فهرست مطالب

  • Volume:8 Issue: 1, 2010
  • تاریخ انتشار: 1389/03/26
  • تعداد عناوین: 10
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  • Dr. H. Mozdarani Page 1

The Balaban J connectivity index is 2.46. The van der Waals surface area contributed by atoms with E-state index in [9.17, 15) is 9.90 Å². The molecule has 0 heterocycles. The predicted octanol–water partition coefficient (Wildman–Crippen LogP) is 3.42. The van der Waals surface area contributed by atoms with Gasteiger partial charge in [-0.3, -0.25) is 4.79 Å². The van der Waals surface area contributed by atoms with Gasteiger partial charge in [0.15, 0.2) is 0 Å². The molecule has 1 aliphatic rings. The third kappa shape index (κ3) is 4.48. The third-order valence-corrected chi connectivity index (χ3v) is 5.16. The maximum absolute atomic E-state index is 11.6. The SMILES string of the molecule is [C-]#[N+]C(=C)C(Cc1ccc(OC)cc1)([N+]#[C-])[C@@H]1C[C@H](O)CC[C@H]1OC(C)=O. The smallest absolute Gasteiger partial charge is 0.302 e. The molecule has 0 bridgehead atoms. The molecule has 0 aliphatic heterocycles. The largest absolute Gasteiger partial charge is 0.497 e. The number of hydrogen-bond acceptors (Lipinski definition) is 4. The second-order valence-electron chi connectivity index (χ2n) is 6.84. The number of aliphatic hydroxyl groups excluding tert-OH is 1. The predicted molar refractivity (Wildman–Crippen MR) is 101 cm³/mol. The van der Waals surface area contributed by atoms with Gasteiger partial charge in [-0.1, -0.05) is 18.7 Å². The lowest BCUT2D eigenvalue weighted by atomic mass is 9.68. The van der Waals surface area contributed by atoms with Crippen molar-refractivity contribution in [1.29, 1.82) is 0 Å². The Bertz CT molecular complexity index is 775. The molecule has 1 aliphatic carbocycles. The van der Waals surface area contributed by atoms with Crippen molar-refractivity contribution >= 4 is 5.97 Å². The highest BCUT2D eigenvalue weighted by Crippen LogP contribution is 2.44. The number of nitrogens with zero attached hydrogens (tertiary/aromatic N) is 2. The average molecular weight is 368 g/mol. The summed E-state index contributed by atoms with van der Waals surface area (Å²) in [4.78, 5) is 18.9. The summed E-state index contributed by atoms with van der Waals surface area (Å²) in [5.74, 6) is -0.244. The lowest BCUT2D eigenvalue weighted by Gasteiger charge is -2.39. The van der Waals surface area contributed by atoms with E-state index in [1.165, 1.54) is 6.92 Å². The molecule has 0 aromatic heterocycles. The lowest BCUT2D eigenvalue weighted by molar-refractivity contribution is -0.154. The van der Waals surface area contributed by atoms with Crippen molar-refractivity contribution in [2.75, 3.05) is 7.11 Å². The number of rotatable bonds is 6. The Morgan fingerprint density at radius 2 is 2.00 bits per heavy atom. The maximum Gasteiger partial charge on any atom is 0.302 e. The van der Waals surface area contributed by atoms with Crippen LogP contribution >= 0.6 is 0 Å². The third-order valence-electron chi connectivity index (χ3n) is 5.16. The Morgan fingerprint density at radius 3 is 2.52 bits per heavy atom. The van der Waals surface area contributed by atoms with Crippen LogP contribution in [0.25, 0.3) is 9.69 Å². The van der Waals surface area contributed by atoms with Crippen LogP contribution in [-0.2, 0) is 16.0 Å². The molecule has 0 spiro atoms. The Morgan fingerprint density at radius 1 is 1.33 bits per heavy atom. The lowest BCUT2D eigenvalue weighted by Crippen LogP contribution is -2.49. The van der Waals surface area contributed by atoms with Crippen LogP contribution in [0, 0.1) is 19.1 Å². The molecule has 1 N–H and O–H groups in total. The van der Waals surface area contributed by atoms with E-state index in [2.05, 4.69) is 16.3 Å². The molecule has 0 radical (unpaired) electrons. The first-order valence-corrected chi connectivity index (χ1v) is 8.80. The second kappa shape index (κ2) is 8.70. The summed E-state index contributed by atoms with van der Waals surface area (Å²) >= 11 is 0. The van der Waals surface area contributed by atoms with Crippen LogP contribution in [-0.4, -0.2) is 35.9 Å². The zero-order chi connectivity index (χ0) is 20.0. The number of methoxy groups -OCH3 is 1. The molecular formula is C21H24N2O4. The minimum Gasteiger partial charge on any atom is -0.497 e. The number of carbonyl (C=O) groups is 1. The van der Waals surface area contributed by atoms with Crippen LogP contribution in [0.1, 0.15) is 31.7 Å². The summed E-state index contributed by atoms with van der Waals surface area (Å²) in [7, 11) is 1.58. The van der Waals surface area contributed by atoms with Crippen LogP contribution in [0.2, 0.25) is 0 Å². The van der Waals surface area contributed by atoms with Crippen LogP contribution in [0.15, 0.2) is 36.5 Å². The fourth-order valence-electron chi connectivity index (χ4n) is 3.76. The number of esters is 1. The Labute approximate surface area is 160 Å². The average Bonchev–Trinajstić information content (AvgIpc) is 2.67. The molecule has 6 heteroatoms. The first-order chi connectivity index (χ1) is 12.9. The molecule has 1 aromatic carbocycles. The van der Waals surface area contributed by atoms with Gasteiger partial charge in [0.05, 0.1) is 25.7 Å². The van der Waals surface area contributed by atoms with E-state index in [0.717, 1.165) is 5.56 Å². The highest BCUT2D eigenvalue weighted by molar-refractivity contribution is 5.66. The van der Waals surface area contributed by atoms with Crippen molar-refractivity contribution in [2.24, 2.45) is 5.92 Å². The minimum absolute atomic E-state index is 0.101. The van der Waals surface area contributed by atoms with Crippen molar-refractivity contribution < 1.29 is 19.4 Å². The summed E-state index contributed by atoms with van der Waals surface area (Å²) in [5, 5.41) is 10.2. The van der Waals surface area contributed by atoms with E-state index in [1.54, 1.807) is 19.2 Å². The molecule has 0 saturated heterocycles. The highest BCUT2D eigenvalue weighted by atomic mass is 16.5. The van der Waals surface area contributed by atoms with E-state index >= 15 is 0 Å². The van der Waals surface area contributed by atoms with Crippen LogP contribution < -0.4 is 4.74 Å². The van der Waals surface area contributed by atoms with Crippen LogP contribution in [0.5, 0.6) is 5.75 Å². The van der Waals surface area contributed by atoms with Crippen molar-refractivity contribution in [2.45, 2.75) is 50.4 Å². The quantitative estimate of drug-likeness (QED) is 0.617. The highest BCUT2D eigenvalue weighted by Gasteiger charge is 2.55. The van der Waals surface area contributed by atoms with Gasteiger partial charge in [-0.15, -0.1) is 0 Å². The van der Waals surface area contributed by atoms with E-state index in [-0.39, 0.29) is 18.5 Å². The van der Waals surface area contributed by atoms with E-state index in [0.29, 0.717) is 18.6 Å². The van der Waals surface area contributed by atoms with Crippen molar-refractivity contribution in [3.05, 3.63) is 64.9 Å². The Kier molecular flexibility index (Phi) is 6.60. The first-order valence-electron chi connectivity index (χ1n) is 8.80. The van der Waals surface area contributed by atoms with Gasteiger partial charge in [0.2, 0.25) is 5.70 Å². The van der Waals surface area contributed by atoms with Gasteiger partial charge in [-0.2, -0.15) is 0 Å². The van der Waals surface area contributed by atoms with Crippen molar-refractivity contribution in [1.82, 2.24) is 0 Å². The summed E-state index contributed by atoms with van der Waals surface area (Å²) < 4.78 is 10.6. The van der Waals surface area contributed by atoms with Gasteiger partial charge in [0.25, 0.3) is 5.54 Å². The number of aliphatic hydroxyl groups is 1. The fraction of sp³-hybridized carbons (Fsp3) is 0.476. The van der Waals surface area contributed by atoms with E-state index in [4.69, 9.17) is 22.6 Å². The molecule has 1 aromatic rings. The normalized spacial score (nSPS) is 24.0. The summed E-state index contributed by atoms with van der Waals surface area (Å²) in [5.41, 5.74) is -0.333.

The Iranian Journal of Radiation Research (IJRR) is now in the eighth year of publication. This journal is the mouth piece of shared idea of Dr Shahram Akhlaghpoor and me, which was established way back in 2002. At that time the main emphasis of the founder members was to make the subject of radiation research attractive and interesting especially for combating cancer and risk assessment. The dream for creating the Journal has come true by the help of Dr Seyed Mahmood Aghamiri who obtained the necessary permission for its publication and the Novin Medical Radiation Institute for financial and logistic supports. Our mission has been to serve the needs of scientists and community by working with capable researchers and professionals from across the world to produce the most accurate and up to date scientific and technical resources. From summer 2003 when the first issue of IJRR was published, IJRR was devoted to the rapid publication of fundamental research papers on all aspects of Radiation Research. All contributions were rigorously refereed and selected on the basis of quality and originality of the work as well as the breadth of interest to readers. Although for understanding reasons the authors were reluctant to publish their articles in the journal. From publication of the first issue, I, as the editor-in-chief with the help of all my colleagues, have tried to improve the quality and responsibility of the journal and its articles over the past years. Through this continued efforts we could index the journal with a host of indexing agencies and we are expecting to get higher impact factor for journal in a near future. Thus IJRR has now gained an international reputation and a strong emphasis on high academic standards. In addition to authors from Iran who contributed to IJRR, I should thank all the authors across the globe that helped us by submitting articles to this journal. I would like to thank to our editorial board for their help and suggestions, all reviewers for their sincere help and careful review of the articles and my colleagues at the editorial and publishing office. Also I express my special thanks and gratitude''s to Dr Shahram Akhlaghpoor and his honorable colleagues at the Novin Medical Radiation Institute for their continued logistic and financial support to keep the journal alive; and to Miranda Firouzbakhsh and Sohail Mozdarani for their tired less efforts at the editorial office to manage the articles from the first day of receipt until publication. Seven years is not a long time to assess a journal''s worth. However, 7 years is also ample time when we should have been able to promote the journal to a greater height. Thus let us not to miss this opportunity now. The Iranian Journal of Radiation Research is now indexed in ISI, Scopus, Index Copernicus, EM base and etc, therefore, there should be no hesitation for researchers to put their valuable works in the journal and work for the journal to become more visible internationally. Young scientists are requested to contribute by submitting interesting observations, raising controversies and publish constructive criticisms on published articles as well as submitting original articles in the cutting edge areas of the radiation science. I request all the scientists and researchers in the field of radiation science to visit the journal website at www.ijrr.com. Apart from free access to abstracts and full text articles in PDF format, each article has its individual statistics of utility. You can see how often the website has been visited, how often articles in the journal have been visited and how often the PDF article has been downloaded. The impact factor and citations are two important indices for any journal and an individual article''s utility. IJRR has now published enough papers in different fields of radiation research to be cited by authors in their forthcoming articles. However, I hope in the future, the number of times an article has been visited or PDF downloaded will also be used to understand the interest in a particular article by readers who do not publish articles. Visit and download of some articles published in IJRR is incredible. There are papers visited nearly 4000 times and downloaded more than 1300 times. These statistics and being indexed by main indexing agencies indicate the level of articles published in IJRR and its scientific importance in the short life of this journal. I am sure with all your help this journal will be able to immortalize itself.